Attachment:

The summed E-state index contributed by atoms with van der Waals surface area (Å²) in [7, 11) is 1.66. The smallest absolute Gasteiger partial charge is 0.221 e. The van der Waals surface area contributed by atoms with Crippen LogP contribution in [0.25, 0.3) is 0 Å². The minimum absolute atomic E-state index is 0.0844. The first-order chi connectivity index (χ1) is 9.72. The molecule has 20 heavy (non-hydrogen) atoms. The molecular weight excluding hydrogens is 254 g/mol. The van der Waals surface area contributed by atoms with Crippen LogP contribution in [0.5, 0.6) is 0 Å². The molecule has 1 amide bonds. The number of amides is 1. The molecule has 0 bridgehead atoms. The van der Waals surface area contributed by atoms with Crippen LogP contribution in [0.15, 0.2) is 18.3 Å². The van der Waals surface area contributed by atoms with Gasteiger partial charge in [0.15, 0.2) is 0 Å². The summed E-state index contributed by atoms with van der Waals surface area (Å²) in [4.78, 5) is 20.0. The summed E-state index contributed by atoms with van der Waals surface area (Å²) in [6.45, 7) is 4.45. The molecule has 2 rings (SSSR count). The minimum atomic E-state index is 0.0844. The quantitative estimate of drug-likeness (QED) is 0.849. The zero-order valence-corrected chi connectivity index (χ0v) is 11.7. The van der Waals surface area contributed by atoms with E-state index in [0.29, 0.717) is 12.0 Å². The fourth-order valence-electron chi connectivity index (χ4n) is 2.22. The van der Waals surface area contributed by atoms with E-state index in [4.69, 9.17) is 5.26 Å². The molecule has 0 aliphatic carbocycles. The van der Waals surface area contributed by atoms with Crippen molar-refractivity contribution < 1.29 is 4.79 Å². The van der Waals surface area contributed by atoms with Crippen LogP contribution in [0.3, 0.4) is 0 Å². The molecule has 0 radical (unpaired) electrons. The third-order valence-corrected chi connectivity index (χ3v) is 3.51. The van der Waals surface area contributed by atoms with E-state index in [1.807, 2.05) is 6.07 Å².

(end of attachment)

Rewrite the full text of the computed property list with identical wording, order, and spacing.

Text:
The summed E-state index contributed by atoms with van der Waals surface area (Å²) in [7, 11) is 1.66. The smallest absolute Gasteiger partial charge is 0.221 e. The van der Waals surface area contributed by atoms with Crippen LogP contribution in [0.25, 0.3) is 0 Å². The minimum absolute atomic E-state index is 0.0844. The first-order chi connectivity index (χ1) is 9.72. The molecule has 20 heavy (non-hydrogen) atoms. The molecular weight excluding hydrogens is 254 g/mol. The van der Waals surface area contributed by atoms with Crippen LogP contribution in [0.5, 0.6) is 0 Å². The molecule has 1 amide bonds. The number of amides is 1. The molecule has 0 bridgehead atoms. The van der Waals surface area contributed by atoms with Crippen LogP contribution in [0.15, 0.2) is 18.3 Å². The van der Waals surface area contributed by atoms with Gasteiger partial charge in [0.15, 0.2) is 0 Å². The summed E-state index contributed by atoms with van der Waals surface area (Å²) in [4.78, 5) is 20.0. The summed E-state index contributed by atoms with van der Waals surface area (Å²) in [6.45, 7) is 4.45. The molecule has 2 rings (SSSR count). The minimum atomic E-state index is 0.0844. The quantitative estimate of drug-likeness (QED) is 0.849. The zero-order valence-corrected chi connectivity index (χ0v) is 11.7. The van der Waals surface area contributed by atoms with E-state index in [0.29, 0.717) is 12.0 Å². The fourth-order valence-electron chi connectivity index (χ4n) is 2.22. The van der Waals surface area contributed by atoms with E-state index in [4.69, 9.17) is 5.26 Å². The molecule has 0 aliphatic carbocycles. The van der Waals surface area contributed by atoms with Crippen molar-refractivity contribution < 1.29 is 4.79 Å². The van der Waals surface area contributed by atoms with Crippen LogP contribution in [0.3, 0.4) is 0 Å². The molecule has 0 radical (unpaired) electrons. The third-order valence-corrected chi connectivity index (χ3v) is 3.51. The van der Waals surface area contributed by atoms with E-state index in [1.807, 2.05) is 6.07 Å².